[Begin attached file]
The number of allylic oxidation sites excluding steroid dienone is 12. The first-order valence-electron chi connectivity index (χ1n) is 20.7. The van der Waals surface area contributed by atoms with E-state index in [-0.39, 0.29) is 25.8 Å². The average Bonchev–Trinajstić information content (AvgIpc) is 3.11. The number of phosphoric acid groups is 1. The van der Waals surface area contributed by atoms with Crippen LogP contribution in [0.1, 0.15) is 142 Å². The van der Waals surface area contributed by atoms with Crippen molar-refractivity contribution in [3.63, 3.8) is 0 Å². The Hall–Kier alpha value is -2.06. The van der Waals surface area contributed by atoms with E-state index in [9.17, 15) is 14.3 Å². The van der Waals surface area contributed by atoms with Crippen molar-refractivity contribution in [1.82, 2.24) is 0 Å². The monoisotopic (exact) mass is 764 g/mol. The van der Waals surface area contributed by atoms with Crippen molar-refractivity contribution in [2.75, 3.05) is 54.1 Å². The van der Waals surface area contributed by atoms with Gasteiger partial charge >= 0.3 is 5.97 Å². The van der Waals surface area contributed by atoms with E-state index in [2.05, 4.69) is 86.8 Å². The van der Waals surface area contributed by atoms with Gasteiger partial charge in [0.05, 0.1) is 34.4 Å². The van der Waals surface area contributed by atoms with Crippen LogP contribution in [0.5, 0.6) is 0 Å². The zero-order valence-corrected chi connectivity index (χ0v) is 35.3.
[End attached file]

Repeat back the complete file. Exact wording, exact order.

The number of allylic oxidation sites excluding steroid dienone is 12. The first-order valence-electron chi connectivity index (χ1n) is 20.7. The van der Waals surface area contributed by atoms with E-state index in [-0.39, 0.29) is 25.8 Å². The average Bonchev–Trinajstić information content (AvgIpc) is 3.11. The number of phosphoric acid groups is 1. The van der Waals surface area contributed by atoms with Crippen LogP contribution in [0.1, 0.15) is 142 Å². The van der Waals surface area contributed by atoms with Crippen molar-refractivity contribution in [3.63, 3.8) is 0 Å². The Hall–Kier alpha value is -2.06. The van der Waals surface area contributed by atoms with E-state index in [9.17, 15) is 14.3 Å². The van der Waals surface area contributed by atoms with Crippen molar-refractivity contribution in [1.82, 2.24) is 0 Å². The monoisotopic (exact) mass is 764 g/mol. The van der Waals surface area contributed by atoms with Crippen molar-refractivity contribution in [2.75, 3.05) is 54.1 Å². The van der Waals surface area contributed by atoms with Gasteiger partial charge >= 0.3 is 5.97 Å². The van der Waals surface area contributed by atoms with E-state index in [2.05, 4.69) is 86.8 Å². The van der Waals surface area contributed by atoms with Gasteiger partial charge in [0.05, 0.1) is 34.4 Å². The van der Waals surface area contributed by atoms with Crippen LogP contribution in [0.5, 0.6) is 0 Å². The zero-order valence-corrected chi connectivity index (χ0v) is 35.3.